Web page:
Induced pluripotent stem cells from individuals with recessive dystrophic epidermolysis bullosa

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114 Scopus citations

Abstract

Recessive dystrophic epidermolysis bullosa (RDEB) is an inherited blistering skin disorder caused by mutations in the COL7A1 gene-encoding type VII collagen (Col7), the major component of anchoring fibrils at the dermal-epidermal junction. Individuals with RDEB develop painful blisters and mucosal erosions, and currently, there are no effective forms of therapy. Nevertheless, some advances in patient therapy are being made, and cell-based therapies with mesenchymal and hematopoietic cells have shown promise in early clinical trials. To establish a foundation for personalized, gene-corrected, patient-specific cell transfer, we generated induced pluripotent stem (iPS) cells from three subjects with RDEB (RDEB iPS cells). We found that Col7 was not required for stem cell renewal and that RDEB iPS cells could be differentiated into both hematopoietic and nonhematopoietic lineages. The specific epigenetic profile associated with de-differentiation of RDEB fibroblasts and keratinocytes into RDEB iPS cells was similar to that observed in wild-type (WT) iPS cells. Importantly, human WT and RDEB iPS cells differentiated in vivo into structures resembling the skin. Gene-corrected RDEB iPS cells expressed Col7. These data identify the potential of RDEB iPS cells to generate autologous hematopoietic grafts and skin cells with the inherent capacity to treat skin and mucosal erosions that typify this genodermatosis.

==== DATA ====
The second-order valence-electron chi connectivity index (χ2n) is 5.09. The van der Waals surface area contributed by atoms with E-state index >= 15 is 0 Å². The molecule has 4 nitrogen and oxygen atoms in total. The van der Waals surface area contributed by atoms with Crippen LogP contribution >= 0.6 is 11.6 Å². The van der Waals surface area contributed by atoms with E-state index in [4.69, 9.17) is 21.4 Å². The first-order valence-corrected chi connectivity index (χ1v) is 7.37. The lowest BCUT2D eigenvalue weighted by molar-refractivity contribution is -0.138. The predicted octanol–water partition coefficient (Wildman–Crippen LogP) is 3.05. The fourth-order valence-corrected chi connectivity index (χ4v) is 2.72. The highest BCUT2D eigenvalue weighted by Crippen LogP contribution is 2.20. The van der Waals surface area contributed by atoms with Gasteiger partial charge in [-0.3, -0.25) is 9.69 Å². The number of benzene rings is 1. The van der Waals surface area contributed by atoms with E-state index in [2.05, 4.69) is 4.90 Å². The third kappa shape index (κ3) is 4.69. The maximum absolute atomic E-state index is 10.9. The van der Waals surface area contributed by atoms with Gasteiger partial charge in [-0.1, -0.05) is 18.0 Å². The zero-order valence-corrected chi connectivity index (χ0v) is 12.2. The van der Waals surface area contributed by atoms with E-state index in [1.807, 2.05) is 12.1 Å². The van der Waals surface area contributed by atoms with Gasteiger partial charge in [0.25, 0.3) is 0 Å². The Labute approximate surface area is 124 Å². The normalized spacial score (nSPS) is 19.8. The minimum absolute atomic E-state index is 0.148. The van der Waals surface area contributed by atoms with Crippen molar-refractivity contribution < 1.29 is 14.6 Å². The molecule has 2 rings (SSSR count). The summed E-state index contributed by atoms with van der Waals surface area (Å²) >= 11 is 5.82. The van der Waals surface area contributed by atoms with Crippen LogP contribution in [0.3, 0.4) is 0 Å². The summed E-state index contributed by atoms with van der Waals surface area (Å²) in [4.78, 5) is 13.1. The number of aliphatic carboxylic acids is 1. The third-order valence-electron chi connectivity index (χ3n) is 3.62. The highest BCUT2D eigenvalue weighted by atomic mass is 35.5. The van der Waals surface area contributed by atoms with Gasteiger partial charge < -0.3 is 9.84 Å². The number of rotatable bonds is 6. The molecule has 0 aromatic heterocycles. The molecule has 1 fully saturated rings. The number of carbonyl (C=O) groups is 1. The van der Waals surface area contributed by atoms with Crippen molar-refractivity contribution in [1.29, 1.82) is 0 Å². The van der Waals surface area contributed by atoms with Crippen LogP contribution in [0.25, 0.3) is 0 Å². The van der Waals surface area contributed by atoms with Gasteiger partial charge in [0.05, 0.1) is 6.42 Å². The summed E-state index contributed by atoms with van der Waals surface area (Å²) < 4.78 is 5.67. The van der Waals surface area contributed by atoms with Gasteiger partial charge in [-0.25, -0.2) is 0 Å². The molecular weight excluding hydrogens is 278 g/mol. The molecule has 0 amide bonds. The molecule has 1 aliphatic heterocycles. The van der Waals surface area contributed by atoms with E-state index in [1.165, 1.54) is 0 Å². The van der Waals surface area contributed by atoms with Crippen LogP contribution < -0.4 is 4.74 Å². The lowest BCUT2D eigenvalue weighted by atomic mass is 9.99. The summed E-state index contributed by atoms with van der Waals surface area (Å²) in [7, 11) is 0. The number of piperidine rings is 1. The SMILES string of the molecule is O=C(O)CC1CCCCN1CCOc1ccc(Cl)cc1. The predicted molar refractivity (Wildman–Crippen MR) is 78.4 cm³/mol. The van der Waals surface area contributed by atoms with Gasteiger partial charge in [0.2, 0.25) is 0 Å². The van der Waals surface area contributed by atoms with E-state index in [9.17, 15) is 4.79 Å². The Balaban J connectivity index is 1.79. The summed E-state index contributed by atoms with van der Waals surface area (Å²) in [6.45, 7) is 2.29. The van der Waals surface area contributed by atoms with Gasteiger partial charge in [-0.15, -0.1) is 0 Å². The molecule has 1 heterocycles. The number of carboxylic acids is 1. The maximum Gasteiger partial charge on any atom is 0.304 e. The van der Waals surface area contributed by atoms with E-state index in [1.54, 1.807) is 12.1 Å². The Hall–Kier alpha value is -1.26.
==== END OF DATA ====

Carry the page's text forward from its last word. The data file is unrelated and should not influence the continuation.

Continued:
Original languageEnglish (US)
Pages (from-to)848-856
Number of pages9
JournalJournal of Investigative Dermatology
Volume131
Issue number4
DOIs
StatePublished - Apr 2011

Bibliographical note

Funding Information:
We thank Dr Gerry O’Sullivan for examination of teratomas, and Marianna Wong, Jess Lorenz, Trevor Keyler, and Pavlina Chuntova for preparing laboratory data. We are grateful to Dr John McGrath for stimulating discussions on developing therapies for RDEB. We would like to acknowledge the use of confocal microscope made available through an NCRR Shared Instrumentation Grant (#1 S10 RR16851). This study was supported in part by grants from DEBRA International, Epidermolysis Bullosa Research Fund, University of Minnesota Academic Health Center, and by the Liao Family Epidermolysis Bullosa Fund, Sarah Rose Mooreland Epidermolysis Bullosa Fund, and Children's Cancer Research Fund, Minneapolis, Minnesota.

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